Blightbound Enters Early Access – Preview

In Ronimo Games’s newest title Blightbound, three heroes journey into the Blight in search of survivors to help build up Refuge and take back their realm. A surprisingly complex, multiplayer dungeon-crawler with stunning art-design, Blightbound seeks to combine some of the best-loved elements of traditional RPGs like team-based puzzle-solving, in-depth world lore, challenging boss fights, and thoughtful voice-acting. To conquer every inch of this blighted world, Scott and I have teamed up together to bring you a combined review of our playtime during the open beta. This is our preview of Blightbound.


Blightbound drops our intrepid heroes into a post-apocalyptic fantasy world where they’re struggling to survive in the aftermath of the Shadow Titan’s downfall. It was this downfall that caused the blight to spread over the land and corrupted everything it touched. But, like most games, you’ll have to conquer the tutorial first.


Finding the mage in the catacombs.

Blightbound’s tutorial was actually a pleasant surprise. Not only is it clear and effective, but it is fully voice-acted. The tutorial takes you through playing each of the three main characters that are first available to you: Scarlet (an assassin), Malborys (a warrior), and Korrus (a wizard). Scott was the first to mention the quality of the voice-acting and the persona of our warrior character. Something felt…slightly off about his voice, even though the quality of his voice was pretty phenomenal. Malborys is dressed more like a barbarian than a warrior, but his antics and personality definitely gave me Diablo 3 vibes. Think Kormac the Templar.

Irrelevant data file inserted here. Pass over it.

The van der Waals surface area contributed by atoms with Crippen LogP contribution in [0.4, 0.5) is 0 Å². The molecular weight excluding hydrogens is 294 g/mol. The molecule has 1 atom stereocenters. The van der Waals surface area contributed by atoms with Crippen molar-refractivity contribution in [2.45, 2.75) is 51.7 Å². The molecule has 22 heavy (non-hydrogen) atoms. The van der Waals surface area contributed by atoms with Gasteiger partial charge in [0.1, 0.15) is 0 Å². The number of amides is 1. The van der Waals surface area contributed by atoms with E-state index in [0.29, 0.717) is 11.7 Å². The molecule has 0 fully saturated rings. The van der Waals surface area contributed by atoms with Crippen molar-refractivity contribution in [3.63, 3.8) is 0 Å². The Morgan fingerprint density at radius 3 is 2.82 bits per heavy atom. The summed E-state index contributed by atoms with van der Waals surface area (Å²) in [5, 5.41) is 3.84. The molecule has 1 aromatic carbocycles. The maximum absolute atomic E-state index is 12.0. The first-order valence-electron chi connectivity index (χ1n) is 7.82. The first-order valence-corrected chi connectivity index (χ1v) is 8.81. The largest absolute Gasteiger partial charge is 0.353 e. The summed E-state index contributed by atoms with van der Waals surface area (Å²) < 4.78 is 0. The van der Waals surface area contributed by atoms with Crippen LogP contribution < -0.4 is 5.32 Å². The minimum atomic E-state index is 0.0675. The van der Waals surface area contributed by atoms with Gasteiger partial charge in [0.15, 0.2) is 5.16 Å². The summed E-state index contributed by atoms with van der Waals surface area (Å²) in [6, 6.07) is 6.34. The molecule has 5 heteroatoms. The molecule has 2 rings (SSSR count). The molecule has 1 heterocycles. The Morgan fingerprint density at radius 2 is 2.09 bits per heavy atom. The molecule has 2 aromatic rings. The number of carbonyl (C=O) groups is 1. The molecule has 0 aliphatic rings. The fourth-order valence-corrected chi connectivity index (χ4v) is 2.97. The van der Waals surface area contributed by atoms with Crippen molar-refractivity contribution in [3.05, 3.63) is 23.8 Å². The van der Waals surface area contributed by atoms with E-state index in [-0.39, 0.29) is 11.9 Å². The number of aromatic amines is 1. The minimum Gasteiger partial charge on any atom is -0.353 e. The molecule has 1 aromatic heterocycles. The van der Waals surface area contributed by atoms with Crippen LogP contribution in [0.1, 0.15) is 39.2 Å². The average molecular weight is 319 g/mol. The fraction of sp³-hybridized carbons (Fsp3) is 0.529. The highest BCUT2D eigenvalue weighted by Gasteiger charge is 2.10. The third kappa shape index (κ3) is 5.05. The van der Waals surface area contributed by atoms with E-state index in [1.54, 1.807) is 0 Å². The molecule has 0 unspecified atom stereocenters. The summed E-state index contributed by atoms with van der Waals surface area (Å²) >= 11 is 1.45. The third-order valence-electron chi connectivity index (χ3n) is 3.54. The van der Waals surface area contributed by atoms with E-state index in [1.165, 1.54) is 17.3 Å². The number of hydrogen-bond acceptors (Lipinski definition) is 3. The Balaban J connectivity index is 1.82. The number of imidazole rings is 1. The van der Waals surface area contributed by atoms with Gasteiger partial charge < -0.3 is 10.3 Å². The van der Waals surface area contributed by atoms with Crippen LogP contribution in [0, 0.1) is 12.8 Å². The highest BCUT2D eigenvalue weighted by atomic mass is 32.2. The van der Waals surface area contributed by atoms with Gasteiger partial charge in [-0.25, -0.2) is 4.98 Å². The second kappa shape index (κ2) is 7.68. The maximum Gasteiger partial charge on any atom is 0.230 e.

If this sounds somewhat familiar, you might already have drawn some slight comparisons to the Trine series. Like Trine, you’ll also have to work together with your teammates to overcome challenging obstacles and puzzles later on in the dungeons. You navigate your way through a short dungeon to learn some basic mechanics, and finally find yourself at Refuge, your home away from the Blight.


Refuge sits high on top of a mountain.

Our base of operations is referred to as the “Refuge”, a sanctuary on top of a mountain that overlooks the blighted abominations below. Here, we can outfit our heroes with a variety of equipment they gather on their journeys, increase their attributes, and unlock more rewards and vendors through leveling up. 


Blightbound's attribute system on the pause menu.